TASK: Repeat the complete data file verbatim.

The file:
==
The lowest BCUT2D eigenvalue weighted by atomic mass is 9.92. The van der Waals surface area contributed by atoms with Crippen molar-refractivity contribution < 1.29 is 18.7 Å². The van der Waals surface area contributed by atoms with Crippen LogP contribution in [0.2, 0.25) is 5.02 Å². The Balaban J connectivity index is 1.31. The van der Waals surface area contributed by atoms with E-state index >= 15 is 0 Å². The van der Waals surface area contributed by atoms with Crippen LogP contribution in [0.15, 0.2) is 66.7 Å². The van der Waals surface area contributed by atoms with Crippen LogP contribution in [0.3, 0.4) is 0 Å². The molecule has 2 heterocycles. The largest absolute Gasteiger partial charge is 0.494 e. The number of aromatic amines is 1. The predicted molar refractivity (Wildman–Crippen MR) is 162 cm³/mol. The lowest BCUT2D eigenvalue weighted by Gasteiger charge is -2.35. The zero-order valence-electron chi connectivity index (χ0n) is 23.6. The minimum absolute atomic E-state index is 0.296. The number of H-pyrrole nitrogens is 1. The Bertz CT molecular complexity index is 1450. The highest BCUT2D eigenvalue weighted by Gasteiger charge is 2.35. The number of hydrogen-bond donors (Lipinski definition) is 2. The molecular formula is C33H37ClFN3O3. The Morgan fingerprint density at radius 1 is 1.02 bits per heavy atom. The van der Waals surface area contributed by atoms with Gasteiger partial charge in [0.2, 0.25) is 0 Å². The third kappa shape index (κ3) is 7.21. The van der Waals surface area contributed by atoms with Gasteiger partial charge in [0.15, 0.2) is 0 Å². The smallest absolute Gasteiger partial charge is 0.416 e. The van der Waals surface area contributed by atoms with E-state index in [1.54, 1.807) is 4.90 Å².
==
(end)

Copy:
The lowest BCUT2D eigenvalue weighted by atomic mass is 9.92. The van der Waals surface area contributed by atoms with Crippen molar-refractivity contribution < 1.29 is 18.7 Å². The van der Waals surface area contributed by atoms with Crippen LogP contribution in [0.2, 0.25) is 5.02 Å². The Balaban J connectivity index is 1.31. The van der Waals surface area contributed by atoms with E-state index >= 15 is 0 Å². The van der Waals surface area contributed by atoms with Crippen LogP contribution in [0.15, 0.2) is 66.7 Å². The van der Waals surface area contributed by atoms with Crippen LogP contribution in [0.3, 0.4) is 0 Å². The molecule has 2 heterocycles. The largest absolute Gasteiger partial charge is 0.494 e. The number of aromatic amines is 1. The predicted molar refractivity (Wildman–Crippen MR) is 162 cm³/mol. The lowest BCUT2D eigenvalue weighted by Gasteiger charge is -2.35. The zero-order valence-electron chi connectivity index (χ0n) is 23.6. The minimum absolute atomic E-state index is 0.296. The number of H-pyrrole nitrogens is 1. The Bertz CT molecular complexity index is 1450. The highest BCUT2D eigenvalue weighted by Gasteiger charge is 2.35. The number of hydrogen-bond donors (Lipinski definition) is 2. The molecular formula is C33H37ClFN3O3. The Morgan fingerprint density at radius 1 is 1.02 bits per heavy atom. The van der Waals surface area contributed by atoms with Gasteiger partial charge in [0.2, 0.25) is 0 Å². The third kappa shape index (κ3) is 7.21. The van der Waals surface area contributed by atoms with Gasteiger partial charge in [0.15, 0.2) is 0 Å². The smallest absolute Gasteiger partial charge is 0.416 e. The van der Waals surface area contributed by atoms with E-state index in [1.54, 1.807) is 4.90 Å².